In the article “Peru’s New Leader Champions Trade in the Trump Era” (https://www.ft.com/content/2e2af8ee-b293-11e6-a37c-f4a01f1b0fa1) , an overview is given of Peru’s trade strategy now that the TPP will most likely be stopped. Per the article, Peru’s president Pedro Pablo Kuczynski believes that it is “fundamental that world trade grows again and that protectionism be defeated”. Currently Peru’s top trading partners are China and the US. Although Kuczuynski confirms that Peru’s relationship with the US remains strong, he is “seeking to deepened ties with Beijing”. Additionally, the day after Trump vowed to scrap the TPP, Peru hosted the Chinese president Xi Jinping. Although Kuczynski hasn’t totally given up on the TPP, he stated that Peru is “considering the merits of a rival Chinese initiative, the Regional Comprehensive Economic Partnership”, which is essentially a new TPP reformed to exclude the US. How many countries would wish to participate in such an agreement? Would the US discourage such an agreement? Only time will tell.
In the wake of Donald Trump winning the election to be the next President of the United States, there are discussions currently ongoing about how that will affect the TPP agreement. Will he scrap the deal as he promised to do during his campaign? How would he do that? Would it be a popular decision?
In the article Singapore disappointed TPP is unlikely to be passed under Donald Trump: PM Lee, the author seeks to examine Singapore’s stance on the TPP given that Donald Trump is now the president elect in the United States. As I’ve written before, the US is the pivotal player in the TPP deal. If the US does not ratify the TPP, it is highly unlikely the deal will be ratified in other countries, including Singapore. Singapore has been a stark supporter of the TPP, and it’s not surprising that with the prospect of the TPP fading, Singapore has voiced public disappointment.
As another indication that the world was watching the US election, Singapore’s Prime Minister Lee indicated he was well aware of Donald Trump’s stance on the TPP. Lee’s exact word were that Trump “had no sympathy for the TPP at all.” Singapore’s main reason for its pro-TPP stance is that it would to enjoy lower tariff and non-tariff barriers for both goods and services, but Singapore is also a very small player in the grand TPP scheme. The TPP accounts for 40% of global trade amongst its participating countries. PM Lee has also noted previously that not ratifying the TPP would make the US lose credibility with countries around the world.
Moving forward, it looks like Singapore’s stance on the TPP is all or nothing. When PM Lee was asked if the deal could be amended to add new countries like Russia or China, he responded that the deal would be a completely new animal. He called such a deal a “new exercise,” a strong indication that the deal as it is right now is the only way Singapore would like to see the deal ratified. As President elect Trump begins to enact his policy, the world will be watching with interest to see how deals such as the TPP created under the Obama administration will be handled. If Trump does keep any of his campaign promises, it will not be surprising if the TPP is completely scrapped.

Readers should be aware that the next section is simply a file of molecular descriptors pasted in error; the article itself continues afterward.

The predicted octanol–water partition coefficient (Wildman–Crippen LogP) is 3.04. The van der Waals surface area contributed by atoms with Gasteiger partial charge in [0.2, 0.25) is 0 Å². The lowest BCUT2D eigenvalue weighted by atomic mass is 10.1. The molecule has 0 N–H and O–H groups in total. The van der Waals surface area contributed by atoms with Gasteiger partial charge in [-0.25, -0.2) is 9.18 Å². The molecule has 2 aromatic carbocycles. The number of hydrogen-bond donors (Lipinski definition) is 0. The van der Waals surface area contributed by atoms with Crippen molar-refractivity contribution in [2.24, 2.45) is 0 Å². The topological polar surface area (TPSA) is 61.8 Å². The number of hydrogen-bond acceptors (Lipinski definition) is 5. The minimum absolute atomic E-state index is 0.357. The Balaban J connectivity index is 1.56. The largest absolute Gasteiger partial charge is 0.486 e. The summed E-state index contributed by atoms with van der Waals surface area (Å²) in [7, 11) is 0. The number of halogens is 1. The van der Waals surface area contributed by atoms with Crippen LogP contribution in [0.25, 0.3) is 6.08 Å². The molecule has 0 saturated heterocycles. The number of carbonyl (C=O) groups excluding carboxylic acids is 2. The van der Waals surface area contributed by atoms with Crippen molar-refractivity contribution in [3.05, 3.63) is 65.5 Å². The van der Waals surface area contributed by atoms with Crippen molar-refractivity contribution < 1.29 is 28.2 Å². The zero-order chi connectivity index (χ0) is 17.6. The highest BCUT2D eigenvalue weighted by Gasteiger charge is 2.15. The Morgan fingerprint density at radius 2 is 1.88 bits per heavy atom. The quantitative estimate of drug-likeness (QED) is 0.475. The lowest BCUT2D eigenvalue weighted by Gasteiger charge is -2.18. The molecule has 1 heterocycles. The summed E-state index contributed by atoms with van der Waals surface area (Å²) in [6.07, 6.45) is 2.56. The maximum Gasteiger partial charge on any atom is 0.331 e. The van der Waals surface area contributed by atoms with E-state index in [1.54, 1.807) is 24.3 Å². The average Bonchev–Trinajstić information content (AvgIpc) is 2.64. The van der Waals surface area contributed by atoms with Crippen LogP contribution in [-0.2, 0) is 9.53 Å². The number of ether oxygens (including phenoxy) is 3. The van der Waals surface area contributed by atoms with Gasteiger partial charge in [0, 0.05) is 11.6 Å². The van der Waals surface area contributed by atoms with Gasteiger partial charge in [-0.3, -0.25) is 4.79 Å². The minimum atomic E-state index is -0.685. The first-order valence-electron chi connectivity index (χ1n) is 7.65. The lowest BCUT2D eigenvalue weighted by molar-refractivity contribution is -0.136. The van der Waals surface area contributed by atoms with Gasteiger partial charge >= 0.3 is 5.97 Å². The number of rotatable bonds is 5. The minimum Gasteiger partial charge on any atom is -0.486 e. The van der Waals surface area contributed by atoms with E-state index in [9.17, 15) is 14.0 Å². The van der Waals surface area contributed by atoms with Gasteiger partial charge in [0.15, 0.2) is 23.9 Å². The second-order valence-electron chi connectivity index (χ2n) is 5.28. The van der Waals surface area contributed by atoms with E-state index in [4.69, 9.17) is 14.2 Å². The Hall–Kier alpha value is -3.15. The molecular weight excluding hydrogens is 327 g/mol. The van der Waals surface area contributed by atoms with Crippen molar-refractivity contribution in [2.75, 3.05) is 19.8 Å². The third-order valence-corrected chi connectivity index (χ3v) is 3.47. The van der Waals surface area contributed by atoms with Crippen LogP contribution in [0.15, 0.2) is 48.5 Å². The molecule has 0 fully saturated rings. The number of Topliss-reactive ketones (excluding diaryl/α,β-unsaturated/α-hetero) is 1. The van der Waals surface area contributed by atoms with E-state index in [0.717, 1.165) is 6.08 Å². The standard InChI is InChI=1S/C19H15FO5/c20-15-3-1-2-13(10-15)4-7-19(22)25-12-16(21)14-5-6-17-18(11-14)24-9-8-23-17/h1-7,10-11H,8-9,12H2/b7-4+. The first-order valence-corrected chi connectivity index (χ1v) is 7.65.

What countries will be involved if a new TPP style deal is crafted?
Will there be significant global fallout if the TPP is not ratified in the US?
How much consideration should Trump give to smaller countries like Singapore as compared to the larger countries not in the agreement such as Russia and China?
In a recent article on the website, yahoo.com, they discuss the hostile environment in the Japanese Diet over the ratification of the TPP. Japanese lawmakers recently voted to ratify the TPP, but the sensitive top quickly dissolved into and Jerry Springer episode as fights broke out on the committee floor. Many lawmakers disagreed with many of the provisions. While the deal will lower many of the tariffs for Japanese exports, the open markets will create more competition for Japanese farmers and businesses. Will more fights break out as they try to reconcile their differences? Will the deal get ratified? Will other countries show the same hostility toward each other as they attempt to ratify the deal?
In the article TPP’s Economic Impact Will Be Fewer Jobs, More Inequality, New Study Says, the author seeks to examine a study released at the beginning of this year regarding the TPP. Interestingly, the study actually predicts a shrinking of the US and Japanese economies ten years after the TPP would come into being and a very modest growth in the Canadian economy. Overall, the study claims that job losses will occur due to the TPP due to shifting production to goods for exportation as well increased competition.